Amazon Prime, which offers members unlimited one-day delivery on more than 7 million items and access to 500,000 Kindle books to borrow, and Lovefilm Instant, which includes unlimited streaming of more than 15,000 popular movies and TV episodes, will be combined in the U.K. from Feb. 26.
The new service, to be known as Amazon Prime, will be offered for £79 ($132) a year — a 35% saving for all the benefits of the two previously separate services. Netflix is £5.99 ($9.99) a month, so £71.88 ($120) a year.
Lovefilm Instant will be rebranded as Prime Instant Video, and Amazon says it will up its investment in exclusive content and original programming.
Members will have unlimited access to exclusive movies such as “The Girl with the Dragon Tattoo,” “The Hangover Part II,” “One Direction: This Is Us,” “Friends with Benefits” and “Alvin and the Chipmunks: Chipwrecked.”
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Among TV dramas on offer will be “The Walking Dead,” “Dexter,” “Vikings,” “Downton Abbey” and “Desperate Housewives,” and children’s shows “Peppa Pig,” “Fireman Sam” and “SpongeBob SquarePants.”
The subscribers will also have exclusive access to Amazon original TV series “Alpha House” at launch, and “Betas,” which debuts soon.
In Germany, the new service will cost Euros 49 ($67.20), which is a saving of 56% compared with the two previous membership prices. It offers streaming of more than 12,000 films and TV episodes. Netflix is expected to launch in Germany in September, according to industry sources.
Richard Broughton, director of broadband at research firm IHS Technology, sees several drivers for the move. The first is heavy competition in the U.K. subscription video-on-demand market.
“Lovefilm has faced intense competition in the U.K. subscription streaming video sector, with the entrance of Netflix and NowTV, and the expansion of Sky, Virgin Media and BT’s on-demand services,” he told Variety. “This move by Amazon of bundling video with the wider retail offering will allow the company to alter consumer perceptions of its streaming offer, sidestep direct competition with subscription video rivals, and bolster uptake of the Amazon Prime subscription service.”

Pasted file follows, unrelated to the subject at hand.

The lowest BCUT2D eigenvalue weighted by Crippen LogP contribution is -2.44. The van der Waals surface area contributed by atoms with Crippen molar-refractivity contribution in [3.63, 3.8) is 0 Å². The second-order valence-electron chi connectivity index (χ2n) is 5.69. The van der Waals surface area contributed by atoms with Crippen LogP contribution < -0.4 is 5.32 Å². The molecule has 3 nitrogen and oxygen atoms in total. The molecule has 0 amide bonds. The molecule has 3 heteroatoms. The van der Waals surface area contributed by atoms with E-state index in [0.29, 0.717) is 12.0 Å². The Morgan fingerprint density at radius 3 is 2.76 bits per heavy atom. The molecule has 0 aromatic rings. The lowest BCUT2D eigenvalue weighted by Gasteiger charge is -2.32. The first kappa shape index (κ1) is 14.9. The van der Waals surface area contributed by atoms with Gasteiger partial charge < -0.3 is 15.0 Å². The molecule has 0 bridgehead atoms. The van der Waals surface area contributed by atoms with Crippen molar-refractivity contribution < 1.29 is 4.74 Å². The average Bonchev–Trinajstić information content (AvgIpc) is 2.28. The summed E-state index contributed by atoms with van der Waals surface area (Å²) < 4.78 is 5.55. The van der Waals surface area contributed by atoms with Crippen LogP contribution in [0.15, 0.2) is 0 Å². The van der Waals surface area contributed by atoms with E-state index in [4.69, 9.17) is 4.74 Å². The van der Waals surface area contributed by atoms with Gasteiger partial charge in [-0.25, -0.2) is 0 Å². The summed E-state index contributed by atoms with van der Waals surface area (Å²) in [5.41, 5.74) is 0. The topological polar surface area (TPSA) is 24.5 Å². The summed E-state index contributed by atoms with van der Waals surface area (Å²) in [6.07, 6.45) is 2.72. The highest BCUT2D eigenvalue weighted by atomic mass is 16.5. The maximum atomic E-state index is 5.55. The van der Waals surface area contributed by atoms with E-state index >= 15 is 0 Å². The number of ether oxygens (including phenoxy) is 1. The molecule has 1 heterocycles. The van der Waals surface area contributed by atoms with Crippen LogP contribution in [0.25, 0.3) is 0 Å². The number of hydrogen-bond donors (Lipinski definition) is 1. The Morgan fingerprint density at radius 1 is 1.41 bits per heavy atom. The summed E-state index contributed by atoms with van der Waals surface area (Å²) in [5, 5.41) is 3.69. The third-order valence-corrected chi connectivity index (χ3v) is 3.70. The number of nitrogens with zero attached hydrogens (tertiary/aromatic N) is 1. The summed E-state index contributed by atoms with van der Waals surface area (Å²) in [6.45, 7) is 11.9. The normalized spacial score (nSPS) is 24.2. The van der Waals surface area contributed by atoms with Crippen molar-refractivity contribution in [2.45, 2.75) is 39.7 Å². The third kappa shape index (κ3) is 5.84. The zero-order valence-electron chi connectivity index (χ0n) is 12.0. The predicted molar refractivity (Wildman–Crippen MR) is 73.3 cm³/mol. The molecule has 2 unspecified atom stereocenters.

The second driver is a desire to duplicate the U.S. success of Amazon Prime.
“Amazon had accrued more than 20 million Prime subscribers worldwide by the end of 2013 — the vast majority in the U.S. Amazon achieved significant growth in this market last year with Amazon Prime, in part due to its strong video content line-up via Amazon Instant Video in North America. Replicating this success in the U.K. and Germany, with video as a key pillar supporting Prime, will help to sustain Amazon’s wider retail business,” he said.
The third driver is the ability to offer a one-stop shop for digital media.
“Amazon is already the leading ebook service provider globally and reinforced its U.K. and German music offerings with the launch of AutoRip in 2013. Alongside the relaunch of its subscription online video service, Amazon will begin to provide download-to-own and video-on-demand rental films — similarly to services such as iTunes and Blinkbox.
“By bringing its video content offer under the core Amazon brand alongside books and music, the online retail giant is attempting to position itself as the hub for digital entertainment in both the U.K. and Germany, encourage uptake of its Kindle Fire tablets, and use its device and media presence to further strengthen its ecommerce lead.
“To add to this, the impending launch of Netflix in Germany and the recent launch of Snap from Sky Deutschland would have piled the pressure onto Lovefilm’s German operations later this year.”